SPSS ver. 22.0 software was used for the statistical analysis. Pathology results were regarded as the golden standard. ROC curve was used to determine the best cut-off point for diagnosis of early gastric cancer, and the sensitivity and specificity were calculated. The Z test was also used to compare the area under the ROC curve (accuracy comparison) for the two scores. P<0.05 was statistically significant.


General Situation

Due to the contraindication of gastroscopy and the poor tolerance of the population to gastroscopy, a large proportion of people are unwilling to undergo routine gastroscopy screening, a total of 342 volunteers were included (Table 3), 137 males and 205 females, aged 40–74 years. The proportion of people over 60 years of age was the largest, 185 (54.1%), and 13.4% had a history of smoking, 68.7% had eaten pickled foods, 11.3% had a family history of gastric cancer, 44.2% had positive breath tests, and 26.9% had Helicobacter pylori antibodies.

Table 3 General Information of Participants (N=342)

Comparison of Risk Stratification Results of Two Scoring Methods

Early gastric cancer risk stratification in 342 subjects: 313 low-risk cases (91.52%), 27 medium risk cases (7.89%) and 2 high-risk cases (0.58%) of early gastric cancer were diagnosed by Japanese scoring. The diagnose rate of Li’s scoring of low-risk cases, medium risk cases and high-risk cases were (77.19%, 264), (21.93%, 75), and (0.88%, 3), respectively (Table 4).

Table 4 Comparison of Risk Stratification Results Between the Two Scoring Methods (Case %)

ROC Curve Analysis

The area under the ROC curve of the Japanese score for the diagnosis of early gastric cancer was 0.763, and the best cut-off point was 13.5, which means the Japanese score >13.5 was regarded as early gastric cancer patients, and the sensitivity and specificity were 54.50% and 87.50%, respectively. The area under the ROC curve of the Li’s score for the diagnosis of early gastric cancer was 0.837, and the best cut-off point was 13.5, which means Li’s score >13.5 was regarded as early gastric cancer patients, and the sensitivity and specificity were 63.60% and 91.10%, respectively (Figure 1). It concluded that the area under the ROC curve of Li’s score (0.837) was larger than that under the ROC curve of Japan’s score (0.763), which has a significant difference after the Z test (p>0.01, Z=2.63. The sensitivity and specificity of each cut-off point of Li’s scoring and Japan’s scoring are given in Table 5.

Table 5 Novel Scoring System for Gastric Cancer Screening

Figure 1 Shows the ROC curve analysis of two scoring methods to diagnose early gastric cancer.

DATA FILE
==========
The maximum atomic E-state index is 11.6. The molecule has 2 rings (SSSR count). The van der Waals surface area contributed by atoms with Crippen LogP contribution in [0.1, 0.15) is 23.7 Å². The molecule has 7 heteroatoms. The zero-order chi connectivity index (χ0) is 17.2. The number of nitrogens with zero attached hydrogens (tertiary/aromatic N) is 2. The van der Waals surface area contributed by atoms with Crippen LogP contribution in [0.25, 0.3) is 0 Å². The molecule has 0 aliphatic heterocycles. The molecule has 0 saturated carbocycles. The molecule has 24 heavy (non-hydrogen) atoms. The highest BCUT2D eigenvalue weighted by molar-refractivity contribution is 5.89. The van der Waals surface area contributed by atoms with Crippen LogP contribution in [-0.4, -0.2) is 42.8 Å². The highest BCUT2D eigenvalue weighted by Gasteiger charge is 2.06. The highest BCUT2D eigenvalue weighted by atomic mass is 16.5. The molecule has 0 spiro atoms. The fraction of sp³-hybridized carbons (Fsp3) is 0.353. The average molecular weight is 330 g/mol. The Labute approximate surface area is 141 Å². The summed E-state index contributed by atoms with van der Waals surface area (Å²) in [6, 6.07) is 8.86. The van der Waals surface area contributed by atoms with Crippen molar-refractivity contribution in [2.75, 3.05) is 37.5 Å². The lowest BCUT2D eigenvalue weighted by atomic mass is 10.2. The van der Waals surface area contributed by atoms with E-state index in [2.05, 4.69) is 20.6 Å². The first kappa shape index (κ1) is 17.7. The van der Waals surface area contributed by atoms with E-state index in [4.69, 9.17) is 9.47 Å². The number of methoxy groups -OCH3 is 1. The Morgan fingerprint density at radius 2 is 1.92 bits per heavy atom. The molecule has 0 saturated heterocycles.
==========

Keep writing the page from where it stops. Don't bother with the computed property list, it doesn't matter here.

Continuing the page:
Comparison of Japanese and New Gastric Cancer Screening Score Accuracy

The area under the ROC curve of Li’s score (0.837) was larger than that under the ROC curve of Japan’s score (0.763), which was a significant difference after the Z test (P<0.05).


Cancer is a sort of disease that results from abnormal cell proliferation. Despite the various syndromes of diverse cancers, uncontrolled cell growth is the most common symptom.13,14 Gastric cancer is one of the most common types of cancer, but at early stages, it does not show any special signs and symptoms that makes an early diagnosis of gastric cancer very difficult. Nevertheless, scientists have identified a number of predisposing factors, including bacterial infection,15 gender difference, age, race, environment, diet,16 and history of gastric surgery, pernicious anemia, infectious diseases, and blood-type factors.17 Although the global prevalence of gastric cancer is declining, the prevalence of this disease remains high in Asian countries.18 So, early-stage screening to achieve an early treatment for gastric cancer is the focus and difficulty of medical workers.

The 5-year survival rate for gastric cancer in China is low, and there is a delayed diagnosis.19 Factors contributing to this delay may include poor understanding of risk factors or symptoms, and negative attitudes towards screening for gastric cancer.20 Gastric cancer is a multi-stage and multi-factor-related disease. At present, the most studied influencing factors are lifestyle, but there are still some differences in specific projects.21 H. pylori infection has been identified as the main cause of gastric cancer, and almost 90% of gastric cancer cases are attributed to H. pylori infection.22 In this study, participants who showed positive results in expiratory tests accounted for 44.2%, which may be related to the eating habits of residents. In this study, 11.3% of participants had a family history of gastric cancer. A related study shows that the proportion of family gastric cancer in patients was higher than that in healthy people, which may be caused by the presence of CDH1 susceptible gene inheritance in patients with a family history of gastric cancer. Therefore, understanding the risk factors of gastric cancer can provide guidance for the early prevention of gastric cancer.